mer periods is now recognized, and a banish-
ment of the discord is being effected.'

Goethe, the great liberator of modern Euro-
pean ideas, tells us : " Through me the German
poets have become aware that as men must live
from within outward, so the artist must work
from within outward, seeing that, make what
contortions he will, he can only bring to light
his own individuality." '* Goethe," says Mat-
thew Arnold, " broke away from routine think-
ing, and was a profound, imperturbable natural-
ist ; he puts the standard once for all inside
every man, instead of outside him ; when he is
told such a thing must be so, there is immense
authority and custom for its being so, it has
been held to be so for a thousand years, he an-
swers with Olympian politeness, ' But is it so ?
Is it so to me ? ' "

A man must conceive his own duty, and ex-
ecute it in his own way, though there are many
persons who think they know another's duty
better than he knows it himself. Our great
philosopher has said : " It is easy in the world
to live after the world's opinion ; it is easy in
solitude to live after our own, but the great
man is he who in the midst of the crowd keeps

jo8 Child Culture

with perfect sweetness the independence of

A man's possessions should be rooted in him-
self to have real value, then no matter how
often he is dispossessed of them he can regain
them, and no robber can really rob him ; a man
has no real strength until he can dispense with
all foreign support and stand alone by his own
inherent abilities. The intellectual powers
grow by the study of master minds, but such
study should always be a means not an end ;
the final opinion should be a transformation
from the alien thought to the individual
thought and self-expression. An adopted
thought can be only half possessed ; that it
may nourish, it must become one's very own,
so that one can present no other.

It is by the exercise of self-trust that a man
ascertains his power ; it is by detaching himself
from slavish concurrence to form and anti-
quated opinion, that he learns his own resources
and his own talent.

It is only by independence of thought and
judgment that a man can cleave to the truth,
and why should not young as well as old be
permitted to construe an expressed view, to dis-
agree with it, or to dissent from it, provided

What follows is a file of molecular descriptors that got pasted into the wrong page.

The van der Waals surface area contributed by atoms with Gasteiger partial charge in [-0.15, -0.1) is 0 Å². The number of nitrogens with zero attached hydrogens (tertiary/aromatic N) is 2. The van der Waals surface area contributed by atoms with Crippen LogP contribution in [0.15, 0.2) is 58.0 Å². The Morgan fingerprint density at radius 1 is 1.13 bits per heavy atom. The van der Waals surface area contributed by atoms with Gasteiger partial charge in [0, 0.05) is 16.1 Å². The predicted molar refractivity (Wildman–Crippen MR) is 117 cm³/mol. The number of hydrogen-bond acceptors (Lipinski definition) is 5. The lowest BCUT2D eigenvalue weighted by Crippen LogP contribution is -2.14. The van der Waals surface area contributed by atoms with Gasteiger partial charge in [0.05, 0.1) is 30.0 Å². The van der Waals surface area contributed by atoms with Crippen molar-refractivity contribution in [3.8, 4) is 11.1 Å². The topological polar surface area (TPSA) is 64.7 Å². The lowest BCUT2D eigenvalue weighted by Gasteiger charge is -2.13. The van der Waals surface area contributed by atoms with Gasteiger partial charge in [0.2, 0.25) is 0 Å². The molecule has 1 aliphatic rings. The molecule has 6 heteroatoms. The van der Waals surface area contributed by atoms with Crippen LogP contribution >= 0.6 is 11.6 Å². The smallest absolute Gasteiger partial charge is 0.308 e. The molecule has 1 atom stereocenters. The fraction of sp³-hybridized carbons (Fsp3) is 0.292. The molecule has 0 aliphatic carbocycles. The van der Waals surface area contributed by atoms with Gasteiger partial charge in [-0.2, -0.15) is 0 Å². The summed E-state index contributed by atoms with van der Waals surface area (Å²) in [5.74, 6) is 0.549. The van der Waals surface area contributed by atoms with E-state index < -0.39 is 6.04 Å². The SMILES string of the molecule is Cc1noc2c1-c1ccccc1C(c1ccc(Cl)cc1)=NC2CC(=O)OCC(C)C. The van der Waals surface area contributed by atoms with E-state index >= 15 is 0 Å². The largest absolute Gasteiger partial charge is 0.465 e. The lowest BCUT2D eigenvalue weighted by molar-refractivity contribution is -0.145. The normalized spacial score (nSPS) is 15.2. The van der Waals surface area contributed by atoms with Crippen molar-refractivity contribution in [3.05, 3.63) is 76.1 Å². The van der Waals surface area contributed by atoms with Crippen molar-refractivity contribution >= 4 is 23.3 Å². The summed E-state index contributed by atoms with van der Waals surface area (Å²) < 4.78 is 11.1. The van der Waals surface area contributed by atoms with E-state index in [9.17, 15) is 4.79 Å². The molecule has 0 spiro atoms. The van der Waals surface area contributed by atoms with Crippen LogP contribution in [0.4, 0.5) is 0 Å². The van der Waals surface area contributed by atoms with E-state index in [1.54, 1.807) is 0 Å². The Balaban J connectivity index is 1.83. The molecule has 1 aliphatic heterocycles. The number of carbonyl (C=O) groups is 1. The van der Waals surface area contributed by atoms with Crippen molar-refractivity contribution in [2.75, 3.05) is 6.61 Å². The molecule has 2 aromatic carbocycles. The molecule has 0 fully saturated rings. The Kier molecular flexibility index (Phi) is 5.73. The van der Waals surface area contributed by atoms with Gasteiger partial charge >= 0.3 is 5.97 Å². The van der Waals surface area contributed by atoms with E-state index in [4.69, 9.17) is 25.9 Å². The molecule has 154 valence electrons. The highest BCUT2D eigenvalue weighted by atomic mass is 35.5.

the difference of opinion be offered inoffensively
and without rudeness. But if a man is to be a
law unto himself, there is manifold necessity

Self-reliance 109

that his sight be clear, his will faithful, and his
heart inspired for the highest. If he choose for
himself, his choice should be a more exalted one
than that society has chosen for him. To be a
non-conformist, an eccentric, a bizarre personal-
ity is not the motive of true individuality, and
if one's apostasy contains no higher elements
than the doctrine or opinion one is deserting, if
the new principle leads to no greater purpose
than the old, then it probably contains false or
weak elements, which had better be revised.
Every man has a natural bent, which, if it does
not degrade him, he should follow; this new
direction, this differencing of one man's mind
from other men's minds constitutes a man's
bias ; it is his special constitution, his individ-
uality. "Every individual has a bias, which,
if he hopes to attain his legitimate power in the
world, he must obey. It is his magnetic needle,
which points always in one direction to his
proper path, with more or less variation from
another man's. He is never happy, nor strong
until he finds it, keeps it, learns to be at home
with himself, learns to watch the delicate tints
and insights that come to him, and to have the
entire assurance of his own mind. In morals
this is his conscience, in intellect his genius, in
practice, talent not to imitate or surpass a
particular man in His WAY, but to bring out
your own way."

no Child Culture

The number of men is comparatively small
who appreciate the necessity of resting on the
real, of speaking their own thoughts and living
their own lives. A man's surroundings and